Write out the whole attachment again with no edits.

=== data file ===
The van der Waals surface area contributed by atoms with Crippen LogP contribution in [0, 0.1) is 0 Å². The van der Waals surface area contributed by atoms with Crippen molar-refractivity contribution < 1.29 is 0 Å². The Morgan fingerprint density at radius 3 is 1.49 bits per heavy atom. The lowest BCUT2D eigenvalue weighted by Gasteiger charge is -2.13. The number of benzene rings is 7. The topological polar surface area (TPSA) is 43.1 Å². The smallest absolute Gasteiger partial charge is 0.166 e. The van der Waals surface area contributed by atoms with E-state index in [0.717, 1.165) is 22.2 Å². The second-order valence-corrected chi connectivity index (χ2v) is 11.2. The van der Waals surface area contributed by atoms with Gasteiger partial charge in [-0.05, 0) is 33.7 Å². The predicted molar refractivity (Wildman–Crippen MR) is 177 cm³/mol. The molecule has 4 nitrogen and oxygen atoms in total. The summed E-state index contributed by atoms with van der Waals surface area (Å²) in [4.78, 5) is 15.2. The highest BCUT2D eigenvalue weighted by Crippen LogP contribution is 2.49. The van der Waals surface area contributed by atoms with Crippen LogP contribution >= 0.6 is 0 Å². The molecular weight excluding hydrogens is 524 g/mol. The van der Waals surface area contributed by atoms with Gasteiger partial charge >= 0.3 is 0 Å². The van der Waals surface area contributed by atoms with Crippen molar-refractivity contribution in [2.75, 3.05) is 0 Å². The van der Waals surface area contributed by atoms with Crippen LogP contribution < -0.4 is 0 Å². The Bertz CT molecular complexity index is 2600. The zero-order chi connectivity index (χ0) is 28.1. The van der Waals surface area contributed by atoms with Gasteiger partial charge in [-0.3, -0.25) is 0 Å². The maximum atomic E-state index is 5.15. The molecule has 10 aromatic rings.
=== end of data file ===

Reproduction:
The van der Waals surface area contributed by atoms with Crippen LogP contribution in [0, 0.1) is 0 Å². The van der Waals surface area contributed by atoms with Crippen molar-refractivity contribution < 1.29 is 0 Å². The Morgan fingerprint density at radius 3 is 1.49 bits per heavy atom. The lowest BCUT2D eigenvalue weighted by Gasteiger charge is -2.13. The number of benzene rings is 7. The topological polar surface area (TPSA) is 43.1 Å². The smallest absolute Gasteiger partial charge is 0.166 e. The van der Waals surface area contributed by atoms with E-state index in [0.717, 1.165) is 22.2 Å². The second-order valence-corrected chi connectivity index (χ2v) is 11.2. The van der Waals surface area contributed by atoms with Gasteiger partial charge in [-0.05, 0) is 33.7 Å². The predicted molar refractivity (Wildman–Crippen MR) is 177 cm³/mol. The molecule has 4 nitrogen and oxygen atoms in total. The summed E-state index contributed by atoms with van der Waals surface area (Å²) in [4.78, 5) is 15.2. The highest BCUT2D eigenvalue weighted by Crippen LogP contribution is 2.49. The van der Waals surface area contributed by atoms with Crippen LogP contribution >= 0.6 is 0 Å². The molecular weight excluding hydrogens is 524 g/mol. The van der Waals surface area contributed by atoms with Gasteiger partial charge >= 0.3 is 0 Å². The van der Waals surface area contributed by atoms with Crippen molar-refractivity contribution in [2.75, 3.05) is 0 Å². The van der Waals surface area contributed by atoms with Crippen LogP contribution < -0.4 is 0 Å². The Bertz CT molecular complexity index is 2600. The zero-order chi connectivity index (χ0) is 28.1. The van der Waals surface area contributed by atoms with Gasteiger partial charge in [-0.3, -0.25) is 0 Å². The maximum atomic E-state index is 5.15. The molecule has 10 aromatic rings.